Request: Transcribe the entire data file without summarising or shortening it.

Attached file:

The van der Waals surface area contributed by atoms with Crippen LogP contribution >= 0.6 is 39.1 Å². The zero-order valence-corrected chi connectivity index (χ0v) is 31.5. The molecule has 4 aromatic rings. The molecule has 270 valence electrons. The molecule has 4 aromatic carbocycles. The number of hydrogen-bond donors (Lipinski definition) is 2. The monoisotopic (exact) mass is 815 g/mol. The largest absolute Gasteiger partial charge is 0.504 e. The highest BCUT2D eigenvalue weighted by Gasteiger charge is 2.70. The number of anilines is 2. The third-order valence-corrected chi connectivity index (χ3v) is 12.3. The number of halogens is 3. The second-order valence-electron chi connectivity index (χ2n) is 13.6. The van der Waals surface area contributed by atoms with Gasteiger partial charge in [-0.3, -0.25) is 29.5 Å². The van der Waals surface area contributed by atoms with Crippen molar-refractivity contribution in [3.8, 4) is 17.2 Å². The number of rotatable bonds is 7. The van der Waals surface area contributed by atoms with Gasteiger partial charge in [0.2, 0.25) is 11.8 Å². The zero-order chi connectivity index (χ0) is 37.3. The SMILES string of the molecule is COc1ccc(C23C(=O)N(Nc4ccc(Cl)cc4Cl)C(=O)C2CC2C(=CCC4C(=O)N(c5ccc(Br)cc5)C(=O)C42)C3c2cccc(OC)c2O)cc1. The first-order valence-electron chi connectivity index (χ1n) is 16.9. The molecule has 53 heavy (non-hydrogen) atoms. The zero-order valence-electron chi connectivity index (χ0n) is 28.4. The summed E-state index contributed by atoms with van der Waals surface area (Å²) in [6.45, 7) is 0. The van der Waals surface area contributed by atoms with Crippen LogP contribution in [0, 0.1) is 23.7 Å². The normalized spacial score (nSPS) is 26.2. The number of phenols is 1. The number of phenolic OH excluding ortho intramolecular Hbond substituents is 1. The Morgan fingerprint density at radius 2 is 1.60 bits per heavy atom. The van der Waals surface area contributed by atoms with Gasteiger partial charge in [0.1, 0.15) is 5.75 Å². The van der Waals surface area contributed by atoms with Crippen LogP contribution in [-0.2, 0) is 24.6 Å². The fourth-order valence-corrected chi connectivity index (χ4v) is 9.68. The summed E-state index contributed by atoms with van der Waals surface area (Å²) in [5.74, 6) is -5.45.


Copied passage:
The van der Waals surface area contributed by atoms with Crippen LogP contribution >= 0.6 is 39.1 Å². The zero-order valence-corrected chi connectivity index (χ0v) is 31.5. The molecule has 4 aromatic rings. The molecule has 270 valence electrons. The molecule has 4 aromatic carbocycles. The number of hydrogen-bond donors (Lipinski definition) is 2. The monoisotopic (exact) mass is 815 g/mol. The largest absolute Gasteiger partial charge is 0.504 e. The highest BCUT2D eigenvalue weighted by Gasteiger charge is 2.70. The number of anilines is 2. The third-order valence-corrected chi connectivity index (χ3v) is 12.3. The number of halogens is 3. The second-order valence-electron chi connectivity index (χ2n) is 13.6. The van der Waals surface area contributed by atoms with Gasteiger partial charge in [-0.3, -0.25) is 29.5 Å². The van der Waals surface area contributed by atoms with Crippen molar-refractivity contribution in [3.8, 4) is 17.2 Å². The number of rotatable bonds is 7. The van der Waals surface area contributed by atoms with Gasteiger partial charge in [0.2, 0.25) is 11.8 Å². The zero-order chi connectivity index (χ0) is 37.3. The SMILES string of the molecule is COc1ccc(C23C(=O)N(Nc4ccc(Cl)cc4Cl)C(=O)C2CC2C(=CCC4C(=O)N(c5ccc(Br)cc5)C(=O)C42)C3c2cccc(OC)c2O)cc1. The first-order valence-electron chi connectivity index (χ1n) is 16.9. The molecule has 53 heavy (non-hydrogen) atoms. The zero-order valence-electron chi connectivity index (χ0n) is 28.4. The summed E-state index contributed by atoms with van der Waals surface area (Å²) in [6.45, 7) is 0. The van der Waals surface area contributed by atoms with Crippen LogP contribution in [0, 0.1) is 23.7 Å². The normalized spacial score (nSPS) is 26.2. The number of phenols is 1. The number of phenolic OH excluding ortho intramolecular Hbond substituents is 1. The Morgan fingerprint density at radius 2 is 1.60 bits per heavy atom. The van der Waals surface area contributed by atoms with Gasteiger partial charge in [0.1, 0.15) is 5.75 Å². The van der Waals surface area contributed by atoms with Crippen LogP contribution in [-0.2, 0) is 24.6 Å². The fourth-order valence-corrected chi connectivity index (χ4v) is 9.68. The summed E-state index contributed by atoms with van der Waals surface area (Å²) in [5.74, 6) is -5.45.